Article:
The fifth part of the survey included 15 questions to evaluate residents’ clinical research proficiency, including 12 questions from the Shortened Version of the Clinical Research Appraisal Inventory.11 , d These questions were used for the second article from this survey, examining future job plans.
Internal consistency was measured using Cronbach’s α. The confidence interval (CI) was calculated using 1000 nonparametric bootstrap samples, each with a sample size of 641, the number of respondents with all 9 supervision items answered (SYSTAT 13, SYSTAT Software Inc., Chicago, IL). The sample size of 1500 invited residents was designed around the second article examining future job plans. For the current article, the sample size would have been based on Cronbach’s α (e.g., to measure within 0.05), and thus would have been significantly smaller. The analyses below used the mean of 8 or more supervision scores, providing 656 responses.
Discriminant validity evaluates correlation with variables about which supervision would be expected not to differ, such as age, year of anesthesia training, and number of survey respondents from the current rotation and program. Spearman rank correlation (ρ) was used. All P values are 2-sided. Calculations were performed using StatXact 10 (Cytel Software, Cambridge, MA).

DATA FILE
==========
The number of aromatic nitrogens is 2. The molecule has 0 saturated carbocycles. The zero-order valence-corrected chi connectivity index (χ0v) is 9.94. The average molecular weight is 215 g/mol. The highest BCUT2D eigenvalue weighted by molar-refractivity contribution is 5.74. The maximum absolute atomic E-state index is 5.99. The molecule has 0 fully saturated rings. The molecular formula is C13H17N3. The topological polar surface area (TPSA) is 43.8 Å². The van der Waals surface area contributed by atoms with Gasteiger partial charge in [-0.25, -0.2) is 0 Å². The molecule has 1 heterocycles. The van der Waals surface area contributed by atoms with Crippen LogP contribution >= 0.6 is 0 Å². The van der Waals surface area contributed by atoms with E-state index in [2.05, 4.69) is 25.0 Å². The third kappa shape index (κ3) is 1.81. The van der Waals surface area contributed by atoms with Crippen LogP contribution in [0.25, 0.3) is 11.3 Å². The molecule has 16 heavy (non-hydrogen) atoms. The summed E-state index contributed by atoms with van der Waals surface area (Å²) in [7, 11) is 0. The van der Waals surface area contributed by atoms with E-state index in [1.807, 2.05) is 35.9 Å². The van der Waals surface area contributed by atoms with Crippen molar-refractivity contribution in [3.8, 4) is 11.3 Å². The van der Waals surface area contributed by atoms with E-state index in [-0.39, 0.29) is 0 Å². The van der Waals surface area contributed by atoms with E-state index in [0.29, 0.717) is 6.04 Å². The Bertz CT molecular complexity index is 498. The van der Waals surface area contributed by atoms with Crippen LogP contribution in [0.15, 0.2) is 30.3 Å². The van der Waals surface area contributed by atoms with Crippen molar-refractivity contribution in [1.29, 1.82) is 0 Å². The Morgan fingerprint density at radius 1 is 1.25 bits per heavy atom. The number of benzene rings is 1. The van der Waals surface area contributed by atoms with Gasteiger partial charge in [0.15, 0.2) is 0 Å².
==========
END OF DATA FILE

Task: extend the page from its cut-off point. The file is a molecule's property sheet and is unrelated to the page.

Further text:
Convergent validity evaluates correlation with variables about which supervision would be expected to differ, positively with safety culture and negatively with individual resident’s burnout. Spearman rank correlations (ρ) were used. In addition, the Cochran-Armitage trend test was used to associate the numbers of errors witnessed (Table 1) and the incidence of the current rotation’s reported supervision being considered less than “frequent” (i.e., mean of the 9 supervision questions <3). The P value is exact (StatXact 10).
Usefulness of the supervision scale for assessing departments would be limited if correlation between supervision and safety culture were sensitive to individual resident’s burnout. This was assessed using regression trees since modeling the supervision score using regression trees combines the strength of relationship between supervision and independent variables and the distribution of the independent variables among respondents. Analyses were performed using three different criteria: least squares, trimmed mean, and least absolute deviations (SYSTAT 13).
The sample sizes for analyses ranged from n = 615 (41.0%) to n = 656 (43.7%) (Table 1).
Internal consistency of the supervision scale was excellent, with Cronbach’s α = 0.909 (95% CI, 0.896–0.922, n = 641). Estimates were 0.925 among the 155 residents on critical care, chronic pain, or regional/acute pain rotations and 0.903 among the others.